Save Generations Organization (SGO) in collaboration with Urgent Action Fund (UAF) Africa has since June 2021 started an Awareness and Advocacy campaign on digital inclusion on gender inclusiveness in technology programs and services.
Through a series of Awareness & Advocacy campaigns involving Gender activists, women and girls in different sectors such as women in Business, Education, ICT experts, Civil Society Organizations and Government institutions, have managed to discuss how to implement Rwanda’s co-lead Generations Equality commitment to bridge the gender digital divide, to which Rwanda committed at the Gender Equality Forum held in Paris, France on June 30-July 2, 2021.
Save Generations Organization (SGO), a civil society organization says that they are committed to the campaign for awareness raising and advocacy to bridge the gender digital divide between men and women in Rwanda; with the aim to engage different partners to address existing challenges that limit women and girls to participate equally in the use of ICT.
Hakim Mugenyi, the Save Generations Organization Head of Communications says as civil society organization they have been focusing on awareness and advocacy for an inclusive access to technology and skills for both women and men, though there are still some gaps in terms of mindset change and commitment, lack of skills and ICT tools to use in their daily lives.
In one of the campaign meetings, Hakim Mugenyi the Save Generations Organization Head of Communications revealed that women asked for hands-on tech skills training and tools, continuous Advocacy and awareness raising interventions on the use of technology since most of the women and girls are totally unaware of what is happening in the world of technology. Therefore the engagement of other partners and Civil Society Organizations is highly to bridge the Gender Digital Divide.
General research findings show reasons behind this divide are: lack of education, domestic responsibilities, and computer anxiety (sciencedirect.com).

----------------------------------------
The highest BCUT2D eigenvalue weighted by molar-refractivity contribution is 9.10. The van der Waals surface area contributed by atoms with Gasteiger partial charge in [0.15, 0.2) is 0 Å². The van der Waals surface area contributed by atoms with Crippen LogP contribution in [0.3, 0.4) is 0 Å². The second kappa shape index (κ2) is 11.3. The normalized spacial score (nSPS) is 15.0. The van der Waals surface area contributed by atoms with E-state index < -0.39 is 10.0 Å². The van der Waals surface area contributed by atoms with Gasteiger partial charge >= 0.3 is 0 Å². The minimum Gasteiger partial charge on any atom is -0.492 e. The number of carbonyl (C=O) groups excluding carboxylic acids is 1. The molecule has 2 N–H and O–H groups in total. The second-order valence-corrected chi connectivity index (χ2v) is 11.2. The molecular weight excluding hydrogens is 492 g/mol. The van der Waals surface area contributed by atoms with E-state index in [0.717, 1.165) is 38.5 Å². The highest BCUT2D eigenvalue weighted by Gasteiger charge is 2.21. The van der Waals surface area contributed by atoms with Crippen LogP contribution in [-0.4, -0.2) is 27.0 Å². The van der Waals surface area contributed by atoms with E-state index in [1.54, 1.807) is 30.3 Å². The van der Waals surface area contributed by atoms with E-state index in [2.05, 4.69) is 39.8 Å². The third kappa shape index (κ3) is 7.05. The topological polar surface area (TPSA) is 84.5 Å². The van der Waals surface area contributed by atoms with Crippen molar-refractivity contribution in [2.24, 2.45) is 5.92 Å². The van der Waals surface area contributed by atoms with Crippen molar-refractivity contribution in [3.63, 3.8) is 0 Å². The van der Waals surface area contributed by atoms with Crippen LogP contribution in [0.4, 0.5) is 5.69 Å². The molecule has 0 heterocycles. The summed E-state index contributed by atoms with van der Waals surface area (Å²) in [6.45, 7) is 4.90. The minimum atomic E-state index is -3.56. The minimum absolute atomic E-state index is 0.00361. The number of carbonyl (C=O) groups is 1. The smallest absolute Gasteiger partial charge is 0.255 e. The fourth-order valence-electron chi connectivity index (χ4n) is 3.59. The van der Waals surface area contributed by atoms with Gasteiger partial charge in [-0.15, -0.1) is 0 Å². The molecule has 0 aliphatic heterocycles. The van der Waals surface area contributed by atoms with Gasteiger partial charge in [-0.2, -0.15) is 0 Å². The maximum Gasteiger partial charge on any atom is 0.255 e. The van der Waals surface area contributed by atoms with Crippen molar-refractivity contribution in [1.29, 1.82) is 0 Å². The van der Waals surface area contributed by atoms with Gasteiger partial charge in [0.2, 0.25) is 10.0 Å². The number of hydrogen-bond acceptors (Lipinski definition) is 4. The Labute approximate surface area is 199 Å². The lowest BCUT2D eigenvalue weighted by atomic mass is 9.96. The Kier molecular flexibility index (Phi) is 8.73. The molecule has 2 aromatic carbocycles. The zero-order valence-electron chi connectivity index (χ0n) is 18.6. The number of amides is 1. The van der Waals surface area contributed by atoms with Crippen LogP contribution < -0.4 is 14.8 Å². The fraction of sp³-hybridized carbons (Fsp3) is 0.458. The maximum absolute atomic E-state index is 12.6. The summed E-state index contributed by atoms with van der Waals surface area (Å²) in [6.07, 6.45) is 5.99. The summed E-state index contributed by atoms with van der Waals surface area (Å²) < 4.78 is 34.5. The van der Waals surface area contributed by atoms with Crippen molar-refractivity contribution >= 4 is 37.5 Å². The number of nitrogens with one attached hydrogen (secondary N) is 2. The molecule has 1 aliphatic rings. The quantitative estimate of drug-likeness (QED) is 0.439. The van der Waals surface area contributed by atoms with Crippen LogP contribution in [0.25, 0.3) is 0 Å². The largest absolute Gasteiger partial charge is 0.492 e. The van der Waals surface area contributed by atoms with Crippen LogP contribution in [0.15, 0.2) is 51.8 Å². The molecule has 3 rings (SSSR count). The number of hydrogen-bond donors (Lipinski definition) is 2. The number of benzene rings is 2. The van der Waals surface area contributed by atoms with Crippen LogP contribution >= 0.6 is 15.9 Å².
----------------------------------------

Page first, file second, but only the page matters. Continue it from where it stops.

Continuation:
Research by Nadine Mumporeze on “Gender digital divide in Rwanda” published by the Association for Computing Machinery- ACM Digital Library indicates that equal access to ICTs would be a shortcut to economic growth in Rwanda.
Mumporeze’s study concludes that Rwandan women need to be better educated in the use of computer technologies and certain gender-sensitive strategies that guide the use of ICTs in this way also need to be established.
This rings bells for Francine Uwamurera who says many women fall victim to the digital divide due to high costs of the internet, ignorance and lack of skills to engage available technology.
Uwamurera is a self-made business woman who owns a clothes boutique shop in Nyarugenge Market in Kigali city.
She uses available internet-based technology and social media platforms like Facebook and Instagram to advertise her products and sell them online.
To do business Uwamurera also uses mobile money payment systems which she says specifically under the COVID-19 pandemic has enabled her to sell, receive payments and order for new products for many distant clients across the country.
“Using technology has reduced my costs incurred in traveling and also connecting with suppliers and clients without, which wasn’t the case before,” Uwamurera said.
Uwamurera one of few women in Rwanda who are benefiting from the 63% internet penetration in the country and existing ICT infrastructure in which the government has invested heavily to lay fibre optic across the country.
Despite government efforts and an increase in women owning businesses in Rwanda, a majority of women over 80% women remain in informal and medium size business, Gender digital divide still exists in Rwanda.
As a way forward with solutions to challenges in the digital divide , experts said that there are efforts underway to address issues of access to technology as highlighted by women and girl’s voices.
Gender Digital Inclusion expert Slyvie Nsanga with experience in policy and infrastructure called for collective efforts to bridge existing gaps if Rwanda is to achieve its co-lead Generations Equality commitment to bridge the gender digital divide.
Nsanga said that the existing challenges have to be addressed through creating education opportunities for all women and girls so that they can fully utilise existing technology and gadgets like smart phones.
Christelle Muteteri, a software developer, one of the lucky women who got an early education said:
“It is not easy to be a mother and be digitally connected however if one sets her plans well, she can even breastfeed while at work but this requires specific skills for example to explore phone technology that can help one to be a working mother’’.
With a successful education background and a good tech job, Muteteri says that workplaces must be created with convenient spaces for women where they can breastfeed while at work but also open women to new tech opportunities and skills upgrade.
Save Generations Organization(SGO) remains committed to raising awareness and working with partners to address challenges raised by women in accessing ICT and services to become digitally engaged.